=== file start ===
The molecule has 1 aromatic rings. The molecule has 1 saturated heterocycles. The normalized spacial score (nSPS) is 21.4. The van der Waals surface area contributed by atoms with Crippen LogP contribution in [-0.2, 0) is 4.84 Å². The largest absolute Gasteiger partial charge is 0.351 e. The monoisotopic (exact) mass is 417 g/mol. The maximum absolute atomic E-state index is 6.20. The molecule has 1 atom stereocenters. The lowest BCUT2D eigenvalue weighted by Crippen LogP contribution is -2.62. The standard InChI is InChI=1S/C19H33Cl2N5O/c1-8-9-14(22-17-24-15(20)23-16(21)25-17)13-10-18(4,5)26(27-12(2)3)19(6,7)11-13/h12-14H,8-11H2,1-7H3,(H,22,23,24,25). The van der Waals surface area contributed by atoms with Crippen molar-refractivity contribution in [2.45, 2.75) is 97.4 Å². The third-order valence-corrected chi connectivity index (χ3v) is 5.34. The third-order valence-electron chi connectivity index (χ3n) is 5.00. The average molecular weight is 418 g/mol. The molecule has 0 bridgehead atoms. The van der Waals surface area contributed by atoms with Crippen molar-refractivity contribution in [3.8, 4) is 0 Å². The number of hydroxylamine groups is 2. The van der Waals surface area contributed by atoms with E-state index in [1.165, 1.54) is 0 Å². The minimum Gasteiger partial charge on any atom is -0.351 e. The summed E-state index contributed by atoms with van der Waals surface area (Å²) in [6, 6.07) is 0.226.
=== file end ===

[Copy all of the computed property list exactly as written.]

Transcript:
The molecule has 1 aromatic rings. The molecule has 1 saturated heterocycles. The normalized spacial score (nSPS) is 21.4. The van der Waals surface area contributed by atoms with Crippen LogP contribution in [-0.2, 0) is 4.84 Å². The largest absolute Gasteiger partial charge is 0.351 e. The monoisotopic (exact) mass is 417 g/mol. The maximum absolute atomic E-state index is 6.20. The molecule has 1 atom stereocenters. The lowest BCUT2D eigenvalue weighted by Crippen LogP contribution is -2.62. The standard InChI is InChI=1S/C19H33Cl2N5O/c1-8-9-14(22-17-24-15(20)23-16(21)25-17)13-10-18(4,5)26(27-12(2)3)19(6,7)11-13/h12-14H,8-11H2,1-7H3,(H,22,23,24,25). The van der Waals surface area contributed by atoms with Crippen molar-refractivity contribution in [2.45, 2.75) is 97.4 Å². The third-order valence-corrected chi connectivity index (χ3v) is 5.34. The third-order valence-electron chi connectivity index (χ3n) is 5.00. The average molecular weight is 418 g/mol. The molecule has 0 bridgehead atoms. The van der Waals surface area contributed by atoms with Crippen molar-refractivity contribution in [3.8, 4) is 0 Å². The number of hydroxylamine groups is 2. The van der Waals surface area contributed by atoms with E-state index in [1.165, 1.54) is 0 Å². The minimum Gasteiger partial charge on any atom is -0.351 e. The summed E-state index contributed by atoms with van der Waals surface area (Å²) in [6, 6.07) is 0.226.